Tuesday, October 20, 2009

Jung's Red Book: On the Service of the Soul, pp. 234-5

Existential themes are prominent as Jung tells us that an approach to one’s own soul first sinks one into meaninglessness and disorder. Jung asserts that meaningless and chaos is the “other half of the world,” and no one can be complete or have a full understanding of the world without embracing its chaotic and meaningless elements. Order and meaning are lacking in that they are in a state of having already become, while chaos and meaninglessness are in a process of becoming. The divine child or supreme meaning, a meaning “beyond meaning and meaninglessness,” is the product of the wedding between order and chaos. When one becomes open to one’s soul, the “dark flood of chaos” merges with order and meaning.

Jung is here experimenting with ideas that will later prove to be at the core of his psychology: the divine wedding, the coincidence of opposites, and the need to embrace what is alien, dark, and chaotic in the world and self. He will later find that “chaos” is an important stage in the alchemical work, a work he will declare to be analogous to, if not identical with the psychological process of individuation. In line with his philosophy of coincidentia oppositorum Jung asserts that one must submit to what one fears and love what one is horrified by. One must even be willing to eschew virtue if one becomes enslaved to it. In general, one must reverse one’s position vis a vis the soul: if one believes he is master he must become its servant; if one believes that he is its servant one must become its master. Jung’s notions of compensation and the shadow are already implicit in these reflections. We might say that there is no single prescription for psychological growth; those who live on the side of order and meaning, must embrace their shadow side of chaos, and vice versa.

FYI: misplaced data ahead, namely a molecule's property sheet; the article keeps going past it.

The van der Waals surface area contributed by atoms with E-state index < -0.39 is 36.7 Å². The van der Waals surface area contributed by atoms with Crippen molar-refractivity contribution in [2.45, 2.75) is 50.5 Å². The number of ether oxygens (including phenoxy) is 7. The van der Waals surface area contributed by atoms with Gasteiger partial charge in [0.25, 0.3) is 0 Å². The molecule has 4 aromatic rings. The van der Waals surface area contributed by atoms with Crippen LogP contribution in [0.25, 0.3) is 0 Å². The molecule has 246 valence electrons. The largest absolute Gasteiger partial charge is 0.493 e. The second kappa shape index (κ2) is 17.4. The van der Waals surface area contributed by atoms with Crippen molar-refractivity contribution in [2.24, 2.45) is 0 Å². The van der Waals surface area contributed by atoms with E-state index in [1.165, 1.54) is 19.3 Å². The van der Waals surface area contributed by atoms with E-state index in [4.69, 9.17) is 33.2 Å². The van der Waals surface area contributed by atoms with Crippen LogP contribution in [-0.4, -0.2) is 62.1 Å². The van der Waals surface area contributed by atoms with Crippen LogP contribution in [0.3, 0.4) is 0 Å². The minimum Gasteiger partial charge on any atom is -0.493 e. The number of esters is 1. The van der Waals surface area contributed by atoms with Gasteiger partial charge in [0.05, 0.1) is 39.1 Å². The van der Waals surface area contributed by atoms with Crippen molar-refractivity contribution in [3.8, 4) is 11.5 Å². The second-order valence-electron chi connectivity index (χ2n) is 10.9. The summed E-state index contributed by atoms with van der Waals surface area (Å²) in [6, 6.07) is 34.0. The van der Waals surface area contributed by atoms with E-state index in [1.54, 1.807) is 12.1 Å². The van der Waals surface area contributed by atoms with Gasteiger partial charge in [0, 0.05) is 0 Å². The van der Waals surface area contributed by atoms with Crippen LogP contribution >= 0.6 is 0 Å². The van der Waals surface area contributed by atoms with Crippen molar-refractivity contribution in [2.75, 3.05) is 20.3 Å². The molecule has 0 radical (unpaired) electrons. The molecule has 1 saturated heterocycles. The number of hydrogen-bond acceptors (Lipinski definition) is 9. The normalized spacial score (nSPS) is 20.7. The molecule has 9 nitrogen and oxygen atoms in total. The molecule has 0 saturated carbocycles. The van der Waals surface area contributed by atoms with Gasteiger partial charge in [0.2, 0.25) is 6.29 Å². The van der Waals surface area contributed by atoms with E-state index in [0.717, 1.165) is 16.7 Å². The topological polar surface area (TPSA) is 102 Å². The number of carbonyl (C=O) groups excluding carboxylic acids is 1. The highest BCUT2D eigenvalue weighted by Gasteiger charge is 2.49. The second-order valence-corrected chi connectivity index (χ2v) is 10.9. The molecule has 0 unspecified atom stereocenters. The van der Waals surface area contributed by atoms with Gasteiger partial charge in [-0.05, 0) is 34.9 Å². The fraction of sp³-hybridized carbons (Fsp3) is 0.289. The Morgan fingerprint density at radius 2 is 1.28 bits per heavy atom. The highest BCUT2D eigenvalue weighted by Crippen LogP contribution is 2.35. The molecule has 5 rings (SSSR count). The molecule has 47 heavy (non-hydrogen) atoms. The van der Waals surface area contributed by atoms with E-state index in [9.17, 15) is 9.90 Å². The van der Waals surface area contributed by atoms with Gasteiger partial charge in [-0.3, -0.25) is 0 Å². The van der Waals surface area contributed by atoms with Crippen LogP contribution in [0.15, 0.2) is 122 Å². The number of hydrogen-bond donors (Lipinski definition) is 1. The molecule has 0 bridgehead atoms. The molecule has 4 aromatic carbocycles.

The doctrine of the coincidence of opposites has a long history in mysticism and philosophy. Jung later traces much of this history, especially in Psychological Types and Mysterium Conunctionis. Hegel was its greatest philosophiocal exponent, but Jung, had little patience for Hegel and was, at least at the time of The Red Book, was much more under the influence of Nietzsche's efforts to "transvalue values." I am certainly sympathetic to the notion of coincidentia oppositorum (see, for example, my "Coincidence of Opposites in Jewish Mysticism" http//:www.newkabbalah.com/CoincJewMyst.htm). However, the suspicion arises that at times a simple, perhaps too simple, route to "profundity and depth" is to hold that it is to be found in a region that is the opposite from where one would expect to find it: in chaos as opposed to order, meaninglessness as opposed to meaning, darkness as opposed to light and relativism or even evil as opposed to virtue.

Further, we might even ask if Jung’s readiness to embrace certain opposites, e.g. the chaotic as a source of creative energy, might not have its dangers. Wasn’t it just such an analysis that caused him to, at first, be ambivalent if not optimistic about the Nazi state?

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